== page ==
Let’s be honest. Being betrayed by someone we love- be it a husband, wife, friend, family member or coworker- can feel like dying. Some betrayals are petty while others are deep. Research has shown that emotional pain, like that which comes from emotional, verbal, or mental abuse, works in the brain similarly to physical pain. The bottom line is pain hurts, no matter what kind of pain it is.
Betrayal is usually sudden and unexpected for the person who has been betrayed. To say that one shouldn’t have expectations is to paint a dismal picture of mankind- it would be unfortunate to go through life assuming one human will betray and hurt another at some point in time. When we are in a loving and meaningful relationship of any kind with another person, we do have expectations. We expect them to love, honor, respect, and treat us the loving, honoring, respectful way we treat them. Betrayal is shocking and disappointing at the same time. Sending our minds into a headspin, we struggle to try and figure out what happened and why. All the while, we suffer deep emotional pain which can have physiological effect. Our hearts feel like they might stop, our stomach is in knots, and our body is paralyzed. Betrayal hurts, but betrayal will not kill us.
Working through betrayal is the best way to recover from it. We would much rather run, hide, and lick our wounds than have someone come and do surgery or pour on burning cleaning fluids. Where do we begin?
We begin with checking in on ourselves. It isn’t hard to tell that we’re feeling. After finding out we’ve been betrayed, we’re feeling everything and we can hardly sort it out. There aren’t enough emotions to express what we are going through. Allow yourself a period of time to be completely consumed, which can be a detoxifying process. After that period of time, start putting your emotions in check. To work through the aftermath of betrayal, you will need to start stabilizing to the best of your ability. Challenging, but not impossible, recognize that this action of betrayal will not be undone and it is time to move forward.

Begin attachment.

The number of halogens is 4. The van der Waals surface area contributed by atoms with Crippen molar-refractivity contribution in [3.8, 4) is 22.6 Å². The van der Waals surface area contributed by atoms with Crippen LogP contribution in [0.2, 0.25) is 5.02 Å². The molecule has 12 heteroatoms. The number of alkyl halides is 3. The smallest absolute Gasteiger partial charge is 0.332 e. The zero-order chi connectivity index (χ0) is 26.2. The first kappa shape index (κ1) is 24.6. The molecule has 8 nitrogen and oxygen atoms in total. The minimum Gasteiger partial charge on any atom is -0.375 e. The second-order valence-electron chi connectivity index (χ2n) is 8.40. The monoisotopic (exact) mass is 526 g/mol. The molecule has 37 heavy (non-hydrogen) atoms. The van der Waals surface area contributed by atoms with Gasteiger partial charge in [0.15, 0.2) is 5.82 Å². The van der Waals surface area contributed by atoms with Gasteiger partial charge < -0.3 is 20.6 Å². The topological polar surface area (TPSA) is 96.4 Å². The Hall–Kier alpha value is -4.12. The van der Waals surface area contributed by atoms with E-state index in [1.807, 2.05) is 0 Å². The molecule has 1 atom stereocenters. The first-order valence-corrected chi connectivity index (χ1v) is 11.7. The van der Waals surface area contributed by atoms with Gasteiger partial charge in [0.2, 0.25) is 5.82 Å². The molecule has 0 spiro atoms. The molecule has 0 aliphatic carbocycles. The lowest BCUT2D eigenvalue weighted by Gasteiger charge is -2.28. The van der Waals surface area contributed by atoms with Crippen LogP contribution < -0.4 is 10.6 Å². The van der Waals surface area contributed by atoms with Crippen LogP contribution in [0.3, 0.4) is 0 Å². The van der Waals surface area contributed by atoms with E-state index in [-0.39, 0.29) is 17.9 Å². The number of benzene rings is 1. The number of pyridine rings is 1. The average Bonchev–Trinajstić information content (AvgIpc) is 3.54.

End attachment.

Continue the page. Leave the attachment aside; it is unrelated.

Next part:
We continue by learning not to blame ourselves for another’s actions and eventually we forgive. Working through betrayal takes time, nurturing, and healing. Betrayal can lead to depression, anxiety, and relationship trauma which might require professional help to work through.
Avalon By The Sea offers relationship counseling and licensed mental health treatment for primary psychiatric diagnoses. If you or a loved one are in need of support, call Avalon today for a confidential assessment. 1-855-464-8451.